That’s all stuff I wish I’d done before for people who are dear to me. It’s fine. I didn’t. I didn’t know. And the vast majority of people don’t know, either – so whatever response they had is also truly fine. One thing death does for you is to clarify the stakes and scale of a thing. The really bad thing is the death, any response to it pales in comparison to that bad news.

A lot of people who’ve been through loss like this mentioned that people can say stupid things on the subject. I’m sure that’s true. – but I mostly didn’t experience anything particularly stupid. Honestly, I think something stupid would be better than nothing. If you say something really stupid at least we’ll have something to talk about. If it’s really stupid, we might get a good laugh out of it even.

I mean – the stupidest comments I heard at my brother’s memorial were of the “I didn’t know Will had a sister!” variety, which, you know, sucks for me, Will’s sister – but it’s that person’s truth, so, no big deal. That’s just facts for them.

What I’m trying to suggest here is that showing up for someone in grief is really just showing up, in whatever way you can and doing it in a sustained way. Send that “Thinking of you” text and then after a few weeks, send another one. It’s simple. But it’s effective. You’ll see. I hope you won’t have to see it for yourself.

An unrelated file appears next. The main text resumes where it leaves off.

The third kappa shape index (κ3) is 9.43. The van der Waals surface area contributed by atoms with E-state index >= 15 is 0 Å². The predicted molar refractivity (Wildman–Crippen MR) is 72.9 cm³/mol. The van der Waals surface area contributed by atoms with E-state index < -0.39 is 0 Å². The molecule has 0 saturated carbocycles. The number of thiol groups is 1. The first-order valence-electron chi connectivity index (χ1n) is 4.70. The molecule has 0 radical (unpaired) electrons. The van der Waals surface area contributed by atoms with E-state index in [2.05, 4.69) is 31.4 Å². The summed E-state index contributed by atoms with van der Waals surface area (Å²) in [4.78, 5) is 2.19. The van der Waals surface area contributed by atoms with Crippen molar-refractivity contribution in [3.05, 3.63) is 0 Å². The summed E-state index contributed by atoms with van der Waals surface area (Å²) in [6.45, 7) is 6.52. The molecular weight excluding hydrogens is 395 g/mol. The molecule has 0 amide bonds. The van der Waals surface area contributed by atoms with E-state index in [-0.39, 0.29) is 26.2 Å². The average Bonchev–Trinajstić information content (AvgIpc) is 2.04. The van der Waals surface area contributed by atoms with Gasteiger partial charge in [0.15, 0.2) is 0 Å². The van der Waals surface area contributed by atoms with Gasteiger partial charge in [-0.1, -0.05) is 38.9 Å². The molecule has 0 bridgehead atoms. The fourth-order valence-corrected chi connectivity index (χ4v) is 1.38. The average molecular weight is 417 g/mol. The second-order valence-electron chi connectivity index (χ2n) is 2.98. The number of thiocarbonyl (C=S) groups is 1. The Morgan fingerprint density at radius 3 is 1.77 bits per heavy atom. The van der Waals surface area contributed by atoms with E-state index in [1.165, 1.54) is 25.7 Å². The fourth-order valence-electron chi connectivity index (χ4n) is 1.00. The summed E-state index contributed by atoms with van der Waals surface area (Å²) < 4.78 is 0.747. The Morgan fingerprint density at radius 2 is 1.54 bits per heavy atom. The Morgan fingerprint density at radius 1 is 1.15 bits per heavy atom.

This post was brought to you by my patrons on Patreon.

They also bring you the podcast version of the blog.

It’s also called Songs for the Struggling Artist 

You can find the podcast on iTunesStitcherSpotify or wherever you get your podcasts.

screen-shot-2017-01-10-at-1-33-28-am

Every podcast features a song at the end. Some of those songs are on Spotifymy websiteReverbNation, Deezer and iTunes

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Want to help me keep this thing going?

Become my patron on Patreon.

Click HERE to Check out my Patreon Page

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If you liked the blog and would like to give a dollar (or more!) put it in the PayPal digital hat. https://www.paypal.me/strugglingartist

Or buy me a “coffee” (or several!) on Kofi – ko-fi.com/emilyrainbowdavis